Winemaking equipment




Home equipment

and industrial winemaking


Warning;) All the equipment presented to your attention is produced by forces and at the production facilities VETROV ROSE ™

Each product (its project) is not a dogma!

According to your idea, we will design and manufacture unique equipment that meets the ultimate goal:

♦ performance from home to industrial

♦ automation of the entire manufacturing process of the final product (we put intelligence and independence into the metal when producing the planned product, which excludes the chance and human factor in its serial production!)

♦ design;

♦ additional functions;

♦ unique modifications and "your brand chips"

♦ ventilation system of industrial premises!

♦ We do everything responsibly, on a turnkey basis!




Vinificator 15-11 - a combination of modern solutions from stainless steel and classic
aging technologies in oak containers. Temperature control and irrigation capability or
loosening the "cap" allows the winemaker to control the process.
Standard complete set:

  •      Top hatch
  •      Safety valve
  •      Irrigation device
  •       Hat breaking device
  •      Heat exchange panel
  •      Sampling valve
  •      Rectangular manhole
  •      Enter exit
  •      Draining grid
  •      Full load crane

Standard dimensions

Vinificator 15-00 - a combination of modern solutions made of stainless

steel and classical technology of aging in oak containers. Control

temperature and the possibility of irrigation or loosening of the "cap"

allow the winemaker to control the process.

Standard complete set:

  • Top hatch
  • Full load crane
  • Draining grid
  • Enter exit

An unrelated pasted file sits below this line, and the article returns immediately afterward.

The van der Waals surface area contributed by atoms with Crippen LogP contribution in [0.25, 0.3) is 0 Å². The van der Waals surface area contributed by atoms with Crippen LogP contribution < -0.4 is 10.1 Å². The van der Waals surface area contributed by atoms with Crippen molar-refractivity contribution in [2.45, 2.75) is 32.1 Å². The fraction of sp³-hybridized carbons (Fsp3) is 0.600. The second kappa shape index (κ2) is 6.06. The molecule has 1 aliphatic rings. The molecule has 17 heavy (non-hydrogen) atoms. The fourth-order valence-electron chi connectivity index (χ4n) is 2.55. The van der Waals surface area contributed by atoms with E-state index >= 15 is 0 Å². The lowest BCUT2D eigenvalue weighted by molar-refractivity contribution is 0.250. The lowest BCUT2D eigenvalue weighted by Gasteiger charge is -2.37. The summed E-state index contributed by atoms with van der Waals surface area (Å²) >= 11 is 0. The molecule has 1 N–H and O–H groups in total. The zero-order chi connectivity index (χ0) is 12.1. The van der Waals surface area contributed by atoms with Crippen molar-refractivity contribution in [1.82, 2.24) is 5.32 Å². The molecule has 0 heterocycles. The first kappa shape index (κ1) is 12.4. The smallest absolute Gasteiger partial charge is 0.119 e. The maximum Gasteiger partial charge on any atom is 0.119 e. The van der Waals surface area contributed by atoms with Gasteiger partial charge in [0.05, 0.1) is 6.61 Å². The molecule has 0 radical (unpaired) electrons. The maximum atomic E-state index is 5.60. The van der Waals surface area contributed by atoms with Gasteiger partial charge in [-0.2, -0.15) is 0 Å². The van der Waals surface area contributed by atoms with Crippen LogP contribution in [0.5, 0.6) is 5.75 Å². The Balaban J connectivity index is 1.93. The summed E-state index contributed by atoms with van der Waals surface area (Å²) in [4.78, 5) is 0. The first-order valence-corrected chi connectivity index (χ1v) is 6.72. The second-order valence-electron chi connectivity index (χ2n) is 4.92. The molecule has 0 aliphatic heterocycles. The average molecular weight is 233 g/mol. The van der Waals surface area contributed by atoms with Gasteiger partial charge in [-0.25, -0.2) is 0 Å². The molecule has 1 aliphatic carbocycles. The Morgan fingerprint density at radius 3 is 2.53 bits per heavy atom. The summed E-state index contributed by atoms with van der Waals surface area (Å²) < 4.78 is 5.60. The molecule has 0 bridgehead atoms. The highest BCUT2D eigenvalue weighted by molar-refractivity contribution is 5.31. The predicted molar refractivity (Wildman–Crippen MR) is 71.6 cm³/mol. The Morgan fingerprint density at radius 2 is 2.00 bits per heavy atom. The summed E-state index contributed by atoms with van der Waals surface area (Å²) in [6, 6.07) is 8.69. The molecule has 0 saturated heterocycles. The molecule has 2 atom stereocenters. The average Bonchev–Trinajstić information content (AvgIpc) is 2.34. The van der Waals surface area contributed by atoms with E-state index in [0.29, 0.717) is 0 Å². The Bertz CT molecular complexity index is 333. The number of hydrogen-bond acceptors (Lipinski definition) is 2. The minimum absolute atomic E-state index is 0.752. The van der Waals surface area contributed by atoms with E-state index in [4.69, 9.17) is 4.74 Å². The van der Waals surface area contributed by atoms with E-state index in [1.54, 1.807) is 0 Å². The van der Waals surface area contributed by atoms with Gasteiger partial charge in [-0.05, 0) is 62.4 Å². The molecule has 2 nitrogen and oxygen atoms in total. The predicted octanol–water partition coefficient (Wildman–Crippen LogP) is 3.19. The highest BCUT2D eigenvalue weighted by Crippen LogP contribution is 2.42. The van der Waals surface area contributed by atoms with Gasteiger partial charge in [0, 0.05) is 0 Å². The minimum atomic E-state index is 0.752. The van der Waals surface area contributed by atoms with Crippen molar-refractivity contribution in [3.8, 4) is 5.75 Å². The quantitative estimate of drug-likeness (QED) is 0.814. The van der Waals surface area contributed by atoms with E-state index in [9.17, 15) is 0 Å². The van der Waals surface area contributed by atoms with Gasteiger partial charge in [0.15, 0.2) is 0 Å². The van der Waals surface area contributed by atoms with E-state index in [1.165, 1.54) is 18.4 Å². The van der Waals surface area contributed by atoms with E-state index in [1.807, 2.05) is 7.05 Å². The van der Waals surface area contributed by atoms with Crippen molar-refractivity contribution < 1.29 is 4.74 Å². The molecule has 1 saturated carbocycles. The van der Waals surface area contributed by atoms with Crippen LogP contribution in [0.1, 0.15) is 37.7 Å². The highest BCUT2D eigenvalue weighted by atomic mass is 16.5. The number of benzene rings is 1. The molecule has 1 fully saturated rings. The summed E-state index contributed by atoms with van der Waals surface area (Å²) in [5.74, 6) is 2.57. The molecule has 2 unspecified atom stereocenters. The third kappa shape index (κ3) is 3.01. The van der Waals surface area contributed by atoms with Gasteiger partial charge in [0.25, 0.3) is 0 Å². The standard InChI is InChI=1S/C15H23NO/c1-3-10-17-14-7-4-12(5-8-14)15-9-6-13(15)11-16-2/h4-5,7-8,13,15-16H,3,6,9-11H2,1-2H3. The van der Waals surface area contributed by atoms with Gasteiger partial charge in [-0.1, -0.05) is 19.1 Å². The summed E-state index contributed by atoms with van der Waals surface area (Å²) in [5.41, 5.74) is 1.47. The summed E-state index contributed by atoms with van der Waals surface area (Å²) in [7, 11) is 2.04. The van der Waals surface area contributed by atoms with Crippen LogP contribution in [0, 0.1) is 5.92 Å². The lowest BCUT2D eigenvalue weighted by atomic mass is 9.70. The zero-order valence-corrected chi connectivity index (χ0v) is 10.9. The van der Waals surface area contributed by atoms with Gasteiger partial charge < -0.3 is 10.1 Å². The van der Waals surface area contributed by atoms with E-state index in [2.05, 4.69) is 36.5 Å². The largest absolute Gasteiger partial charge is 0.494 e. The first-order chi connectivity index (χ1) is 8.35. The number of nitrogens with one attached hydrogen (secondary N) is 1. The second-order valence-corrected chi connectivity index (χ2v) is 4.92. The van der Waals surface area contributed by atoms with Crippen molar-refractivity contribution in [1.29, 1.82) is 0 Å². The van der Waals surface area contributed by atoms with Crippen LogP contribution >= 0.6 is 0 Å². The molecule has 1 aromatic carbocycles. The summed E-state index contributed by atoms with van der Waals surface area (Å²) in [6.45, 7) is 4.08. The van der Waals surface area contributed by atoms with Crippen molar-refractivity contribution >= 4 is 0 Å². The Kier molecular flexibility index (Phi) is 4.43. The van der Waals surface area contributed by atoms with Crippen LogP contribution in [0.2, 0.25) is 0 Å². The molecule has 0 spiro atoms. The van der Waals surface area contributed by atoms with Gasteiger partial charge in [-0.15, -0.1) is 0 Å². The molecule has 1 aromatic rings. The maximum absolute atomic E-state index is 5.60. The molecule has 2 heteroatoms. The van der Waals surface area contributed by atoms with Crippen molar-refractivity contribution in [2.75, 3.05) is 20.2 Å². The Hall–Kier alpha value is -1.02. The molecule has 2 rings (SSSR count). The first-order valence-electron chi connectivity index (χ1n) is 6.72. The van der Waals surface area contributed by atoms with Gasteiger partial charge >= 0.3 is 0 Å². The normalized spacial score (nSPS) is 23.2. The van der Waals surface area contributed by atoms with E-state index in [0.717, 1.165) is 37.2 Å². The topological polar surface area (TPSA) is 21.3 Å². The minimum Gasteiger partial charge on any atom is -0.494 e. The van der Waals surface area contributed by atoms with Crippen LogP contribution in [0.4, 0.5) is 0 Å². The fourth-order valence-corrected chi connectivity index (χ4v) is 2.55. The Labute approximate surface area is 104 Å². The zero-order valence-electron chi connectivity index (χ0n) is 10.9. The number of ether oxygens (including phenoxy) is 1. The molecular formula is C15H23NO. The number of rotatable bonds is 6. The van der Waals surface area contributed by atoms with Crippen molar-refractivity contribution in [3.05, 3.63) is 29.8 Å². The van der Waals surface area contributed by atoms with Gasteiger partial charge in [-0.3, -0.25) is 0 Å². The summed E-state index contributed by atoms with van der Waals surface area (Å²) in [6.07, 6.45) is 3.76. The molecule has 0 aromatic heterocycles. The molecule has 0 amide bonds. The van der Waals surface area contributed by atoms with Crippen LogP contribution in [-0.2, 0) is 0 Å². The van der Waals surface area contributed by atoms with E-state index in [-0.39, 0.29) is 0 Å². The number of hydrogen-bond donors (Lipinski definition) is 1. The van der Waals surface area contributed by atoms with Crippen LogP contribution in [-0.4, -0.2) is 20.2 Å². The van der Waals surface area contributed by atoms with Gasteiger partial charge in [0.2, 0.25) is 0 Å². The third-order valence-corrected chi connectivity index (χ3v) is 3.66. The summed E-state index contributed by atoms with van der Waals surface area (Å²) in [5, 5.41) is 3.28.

• Rectangular manhole
  • Sampling valve
  • Heat exchange panel
  • Hat breaking device
  • Irrigation device
  • Safety valve

Standard dimensions

Volume Diameter
D, mm
Total height
H, mm
V, m3
15-01 1783 2900
15-02 1874 3200
15-03 2024 3200






From vine to bottle - the technology of making wine.

The winemaker's work begins long before the harvest. A good winemaker works all year round, visiting the vineyard daily and using all his knowledge and experience to grow a quality wine product. The winemaker prepares the land for winter, removes too old vines, if the vineyard is located on a slope (and this is an extremely common phenomenon), the winemaker has to lift up the soil that has sunk in a year due to rains. It is necessary to prune the vineyard - this regulates the fruiting of the vines and affects the quality of the grapes. How to cut depends on the type of land, climate. This knowledge also comes with experience. The winemaker also fertilizes the soil, removes weeds, fights pests and diseases of grapes, protects it from early frosts. And only then comes the process of harvesting itself, followed by the making of wine.


Red grapes are used to make red wine, they are harvested, delivered to the winery and processed. First, the grapes go to the crusher-separator, where the berries are pressed and the ridges are separated. During this operation, the grape seeds should not be damaged - in this case, the wine may have a too tart unpleasant taste. The crushed grapes are placed in vats, where special substances are introduced into them that kill bacteria. Then fermentation takes place. Grape wine can only be obtained as a result of alcoholic fermentation of crushed grapes (together with the skin or juice separately). Fermentation is a complex chemical process caused by yeast, which has the ability to decompose sugar into alcohol and carbon dioxide, releasing heat. Alcoholic fermentation is the foundation of winemaking. At a temperature of +12 - + 14C. and higher, bubbles of carbon dioxide appear on the surface of the wort - this is a sign of the beginning of fermentation. After a day or two, fermentation becomes vigorous. A mass of foam forms on the surface. Gradually, after two to three weeks, fermentation dies down and finally stops altogether. Instead of sweet juice, a liquid is obtained, devoid of sugar, but enriched with alcohol. This is already wine. It should be noted that when preparing young fruit wines, grapes are not pressed before fermentation, and the transition of sugar into alcohol is carried out inside the berries. Fermentation always takes place with the skin, its coloring substances dissolve in the wort and determine the color of the wine. Fermentation lasts 9-15 days, sometimes up to three weeks, at a strictly controlled temperature - not higher than + 30 ° C.